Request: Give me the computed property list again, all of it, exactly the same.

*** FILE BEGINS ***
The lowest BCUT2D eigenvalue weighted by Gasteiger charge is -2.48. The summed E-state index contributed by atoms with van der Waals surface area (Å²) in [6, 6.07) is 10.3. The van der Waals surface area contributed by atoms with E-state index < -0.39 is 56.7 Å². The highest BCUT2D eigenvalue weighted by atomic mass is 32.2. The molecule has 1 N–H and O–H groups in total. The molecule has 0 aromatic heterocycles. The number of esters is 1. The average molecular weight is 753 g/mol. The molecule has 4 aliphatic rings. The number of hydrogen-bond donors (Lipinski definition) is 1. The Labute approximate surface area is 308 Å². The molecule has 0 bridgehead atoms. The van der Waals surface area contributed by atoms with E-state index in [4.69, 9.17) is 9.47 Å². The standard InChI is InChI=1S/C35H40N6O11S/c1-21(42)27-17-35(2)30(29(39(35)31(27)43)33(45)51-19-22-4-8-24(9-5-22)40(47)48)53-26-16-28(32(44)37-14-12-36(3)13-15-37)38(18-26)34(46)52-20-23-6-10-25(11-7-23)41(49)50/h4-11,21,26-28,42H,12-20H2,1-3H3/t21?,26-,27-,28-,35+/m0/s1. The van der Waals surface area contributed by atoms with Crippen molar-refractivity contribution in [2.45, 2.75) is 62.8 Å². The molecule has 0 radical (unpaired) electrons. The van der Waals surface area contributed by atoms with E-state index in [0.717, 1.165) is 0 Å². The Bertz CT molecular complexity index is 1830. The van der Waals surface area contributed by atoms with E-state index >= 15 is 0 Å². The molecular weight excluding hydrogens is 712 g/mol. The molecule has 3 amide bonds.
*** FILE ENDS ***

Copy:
The lowest BCUT2D eigenvalue weighted by Gasteiger charge is -2.48. The summed E-state index contributed by atoms with van der Waals surface area (Å²) in [6, 6.07) is 10.3. The van der Waals surface area contributed by atoms with E-state index < -0.39 is 56.7 Å². The highest BCUT2D eigenvalue weighted by atomic mass is 32.2. The molecule has 1 N–H and O–H groups in total. The molecule has 0 aromatic heterocycles. The number of esters is 1. The average molecular weight is 753 g/mol. The molecule has 4 aliphatic rings. The number of hydrogen-bond donors (Lipinski definition) is 1. The Labute approximate surface area is 308 Å². The molecule has 0 bridgehead atoms. The van der Waals surface area contributed by atoms with E-state index in [4.69, 9.17) is 9.47 Å². The standard InChI is InChI=1S/C35H40N6O11S/c1-21(42)27-17-35(2)30(29(39(35)31(27)43)33(45)51-19-22-4-8-24(9-5-22)40(47)48)53-26-16-28(32(44)37-14-12-36(3)13-15-37)38(18-26)34(46)52-20-23-6-10-25(11-7-23)41(49)50/h4-11,21,26-28,42H,12-20H2,1-3H3/t21?,26-,27-,28-,35+/m0/s1. The van der Waals surface area contributed by atoms with Crippen molar-refractivity contribution in [2.45, 2.75) is 62.8 Å². The molecule has 0 radical (unpaired) electrons. The van der Waals surface area contributed by atoms with E-state index in [0.717, 1.165) is 0 Å². The Bertz CT molecular complexity index is 1830. The van der Waals surface area contributed by atoms with E-state index >= 15 is 0 Å². The molecular weight excluding hydrogens is 712 g/mol. The molecule has 3 amide bonds.